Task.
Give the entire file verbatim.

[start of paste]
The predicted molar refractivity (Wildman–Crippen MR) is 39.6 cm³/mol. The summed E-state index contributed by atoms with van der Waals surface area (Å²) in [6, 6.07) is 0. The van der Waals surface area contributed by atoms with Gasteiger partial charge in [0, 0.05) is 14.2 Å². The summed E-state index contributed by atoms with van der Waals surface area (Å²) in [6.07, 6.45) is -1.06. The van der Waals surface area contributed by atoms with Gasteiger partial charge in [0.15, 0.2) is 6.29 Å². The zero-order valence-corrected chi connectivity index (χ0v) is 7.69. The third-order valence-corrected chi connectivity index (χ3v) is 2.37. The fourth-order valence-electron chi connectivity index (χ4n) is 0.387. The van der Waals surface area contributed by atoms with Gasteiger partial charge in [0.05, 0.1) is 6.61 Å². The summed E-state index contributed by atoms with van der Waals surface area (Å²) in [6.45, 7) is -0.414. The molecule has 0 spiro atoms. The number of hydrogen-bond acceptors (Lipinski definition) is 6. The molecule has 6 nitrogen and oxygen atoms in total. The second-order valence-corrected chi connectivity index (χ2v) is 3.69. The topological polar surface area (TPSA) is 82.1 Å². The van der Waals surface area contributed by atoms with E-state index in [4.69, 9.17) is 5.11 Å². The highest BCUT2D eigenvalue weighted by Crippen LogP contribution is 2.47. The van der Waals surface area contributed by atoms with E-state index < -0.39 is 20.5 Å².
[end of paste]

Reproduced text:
The predicted molar refractivity (Wildman–Crippen MR) is 39.6 cm³/mol. The summed E-state index contributed by atoms with van der Waals surface area (Å²) in [6, 6.07) is 0. The van der Waals surface area contributed by atoms with Gasteiger partial charge in [0, 0.05) is 14.2 Å². The summed E-state index contributed by atoms with van der Waals surface area (Å²) in [6.07, 6.45) is -1.06. The van der Waals surface area contributed by atoms with Gasteiger partial charge in [0.15, 0.2) is 6.29 Å². The zero-order valence-corrected chi connectivity index (χ0v) is 7.69. The third-order valence-corrected chi connectivity index (χ3v) is 2.37. The fourth-order valence-electron chi connectivity index (χ4n) is 0.387. The van der Waals surface area contributed by atoms with Gasteiger partial charge in [0.05, 0.1) is 6.61 Å². The summed E-state index contributed by atoms with van der Waals surface area (Å²) in [6.45, 7) is -0.414. The molecule has 0 spiro atoms. The number of hydrogen-bond acceptors (Lipinski definition) is 6. The molecule has 6 nitrogen and oxygen atoms in total. The second-order valence-corrected chi connectivity index (χ2v) is 3.69. The topological polar surface area (TPSA) is 82.1 Å². The van der Waals surface area contributed by atoms with E-state index in [4.69, 9.17) is 5.11 Å². The highest BCUT2D eigenvalue weighted by Crippen LogP contribution is 2.47. The van der Waals surface area contributed by atoms with E-state index < -0.39 is 20.5 Å².